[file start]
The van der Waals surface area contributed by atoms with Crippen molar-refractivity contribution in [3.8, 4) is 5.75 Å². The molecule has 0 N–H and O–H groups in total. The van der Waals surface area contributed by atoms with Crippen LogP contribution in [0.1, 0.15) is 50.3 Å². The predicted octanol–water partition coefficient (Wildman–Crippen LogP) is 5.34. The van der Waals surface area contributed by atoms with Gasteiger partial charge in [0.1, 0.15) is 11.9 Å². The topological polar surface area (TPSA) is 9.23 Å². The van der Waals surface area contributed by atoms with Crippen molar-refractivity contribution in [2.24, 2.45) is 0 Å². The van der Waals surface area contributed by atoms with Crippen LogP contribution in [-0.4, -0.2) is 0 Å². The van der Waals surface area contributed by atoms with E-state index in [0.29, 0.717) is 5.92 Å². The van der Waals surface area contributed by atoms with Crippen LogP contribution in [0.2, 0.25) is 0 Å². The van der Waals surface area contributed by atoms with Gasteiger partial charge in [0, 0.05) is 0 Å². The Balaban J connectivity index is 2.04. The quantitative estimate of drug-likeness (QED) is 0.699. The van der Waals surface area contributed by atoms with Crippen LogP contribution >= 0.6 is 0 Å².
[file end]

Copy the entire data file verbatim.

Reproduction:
The van der Waals surface area contributed by atoms with Crippen molar-refractivity contribution in [3.8, 4) is 5.75 Å². The molecule has 0 N–H and O–H groups in total. The van der Waals surface area contributed by atoms with Crippen LogP contribution in [0.1, 0.15) is 50.3 Å². The predicted octanol–water partition coefficient (Wildman–Crippen LogP) is 5.34. The van der Waals surface area contributed by atoms with Gasteiger partial charge in [0.1, 0.15) is 11.9 Å². The topological polar surface area (TPSA) is 9.23 Å². The van der Waals surface area contributed by atoms with Crippen molar-refractivity contribution in [2.24, 2.45) is 0 Å². The van der Waals surface area contributed by atoms with Crippen LogP contribution in [-0.4, -0.2) is 0 Å². The van der Waals surface area contributed by atoms with E-state index in [0.29, 0.717) is 5.92 Å². The van der Waals surface area contributed by atoms with Crippen LogP contribution in [0.2, 0.25) is 0 Å². The van der Waals surface area contributed by atoms with Gasteiger partial charge in [0, 0.05) is 0 Å². The Balaban J connectivity index is 2.04. The quantitative estimate of drug-likeness (QED) is 0.699. The van der Waals surface area contributed by atoms with Crippen LogP contribution >= 0.6 is 0 Å².